Automation and the workforce

By Jarrell Cook & Nicole Rice

Capitol Update, March 23, 2018 Share this on FacebookTweet thisEmail this to a friend


Stern


On March 20, the Assembly Labor & Employment and the Senate Labor and Industrial Relations Committees held a joint hearing to discuss the impacts of technological advancements in automation and artificial intelligence on the future of California’s workforce. Over the past year, the concern over workers being displaced by robots and automation has become a priority issue for organized labor – at the hearing, a representative of a union lobbying group described automation as an “existential threat” that they perceive to be on the scale of “right to work” legislation.

The perceived tension between automation and organized labor has resulted in policies that could ultimately affect manufacturer’s ability to remain competitive in the global marketplace. For example, in 2017, we saw the influence of these concerns in a budget bill, AB 134, which barred the California Air Resources Board (CARB) from allocating funds from the Greenhouse Gas Reduction Fund to purchase cargo handling equipment that was automated without human intervention or control, remotely operated, or remotely monitored.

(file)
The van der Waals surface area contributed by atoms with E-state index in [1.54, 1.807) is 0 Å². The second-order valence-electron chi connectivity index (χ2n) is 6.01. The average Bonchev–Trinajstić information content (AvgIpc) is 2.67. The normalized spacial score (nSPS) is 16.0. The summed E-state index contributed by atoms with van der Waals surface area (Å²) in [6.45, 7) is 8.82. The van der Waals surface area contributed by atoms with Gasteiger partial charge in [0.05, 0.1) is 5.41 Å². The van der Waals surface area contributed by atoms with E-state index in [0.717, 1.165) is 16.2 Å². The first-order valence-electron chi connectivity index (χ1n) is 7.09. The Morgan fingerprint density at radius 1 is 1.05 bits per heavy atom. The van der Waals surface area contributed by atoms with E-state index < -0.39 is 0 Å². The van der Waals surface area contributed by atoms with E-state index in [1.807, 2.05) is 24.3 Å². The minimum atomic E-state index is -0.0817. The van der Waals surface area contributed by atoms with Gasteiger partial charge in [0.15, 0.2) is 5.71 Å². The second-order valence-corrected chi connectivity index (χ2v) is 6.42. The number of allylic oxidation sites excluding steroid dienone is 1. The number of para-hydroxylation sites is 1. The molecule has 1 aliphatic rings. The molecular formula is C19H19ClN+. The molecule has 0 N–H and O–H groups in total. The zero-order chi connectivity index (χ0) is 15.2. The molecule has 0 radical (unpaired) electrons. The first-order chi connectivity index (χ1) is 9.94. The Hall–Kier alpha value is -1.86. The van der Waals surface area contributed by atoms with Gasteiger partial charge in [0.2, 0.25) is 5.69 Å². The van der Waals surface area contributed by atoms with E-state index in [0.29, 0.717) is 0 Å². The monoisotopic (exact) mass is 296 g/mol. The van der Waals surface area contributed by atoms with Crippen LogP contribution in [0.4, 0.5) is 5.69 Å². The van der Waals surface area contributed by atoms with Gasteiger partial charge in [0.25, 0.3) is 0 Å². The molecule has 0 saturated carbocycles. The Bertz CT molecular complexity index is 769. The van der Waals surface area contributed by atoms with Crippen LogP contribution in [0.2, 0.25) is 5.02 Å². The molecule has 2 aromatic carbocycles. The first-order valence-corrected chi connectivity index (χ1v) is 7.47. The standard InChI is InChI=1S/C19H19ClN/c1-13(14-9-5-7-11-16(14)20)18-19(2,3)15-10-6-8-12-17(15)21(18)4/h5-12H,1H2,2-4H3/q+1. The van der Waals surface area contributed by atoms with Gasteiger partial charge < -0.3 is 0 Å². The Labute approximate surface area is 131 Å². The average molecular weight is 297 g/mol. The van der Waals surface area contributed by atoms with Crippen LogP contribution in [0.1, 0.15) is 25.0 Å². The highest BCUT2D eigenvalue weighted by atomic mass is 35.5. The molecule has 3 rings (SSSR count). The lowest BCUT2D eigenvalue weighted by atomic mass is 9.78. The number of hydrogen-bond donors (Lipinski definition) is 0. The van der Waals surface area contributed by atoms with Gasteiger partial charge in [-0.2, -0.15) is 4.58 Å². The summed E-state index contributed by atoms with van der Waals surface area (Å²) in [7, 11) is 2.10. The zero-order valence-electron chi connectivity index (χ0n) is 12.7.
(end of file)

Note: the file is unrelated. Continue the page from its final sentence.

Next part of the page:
This year, Senator Henry Stern (D-Sherman Oaks) is expected to amend his SB 1470 to establish the California Commission on Technology, Automation and the Future of Work.  Sponsored by California Labor Federation and the Teamsters, the Commission would be charged with developing policies to assess the impact of new technologies on workers, incentivize the development of technology to benefit workers and the public, mitigate any negative impacts, and distribute the benefits of technology fairly and equitably. It will include representatives from academia, the tech industry, union membership and policy makers. According to the bill's fact sheet, the Commission's goal will be to develop recommendations on how to shape the future workplace to benefit workers, communities and society at large.

CMTA is encouraging the Legislature to move away from protectionist policies anchored in the past and, instead, look to the experience of the manufacturing industry as an example of how government and industry can collaborate. Manufacturers know that the best thing policymakers can do to prepare workers for the impact of a modernizing workplace is to develop a strong educational pipeline that emphasizes technical training, as well as provide the tools necessary to retrain and upskill workers for the new economy.

CMTA will engage in these debates and provide context to the discussion to ensure that the opportunities of automation are properly framed and legislators see the manufacturing industry as an example of how this new technology encourages safety, efficiency, and productivity to the benefit of workers and employers. 

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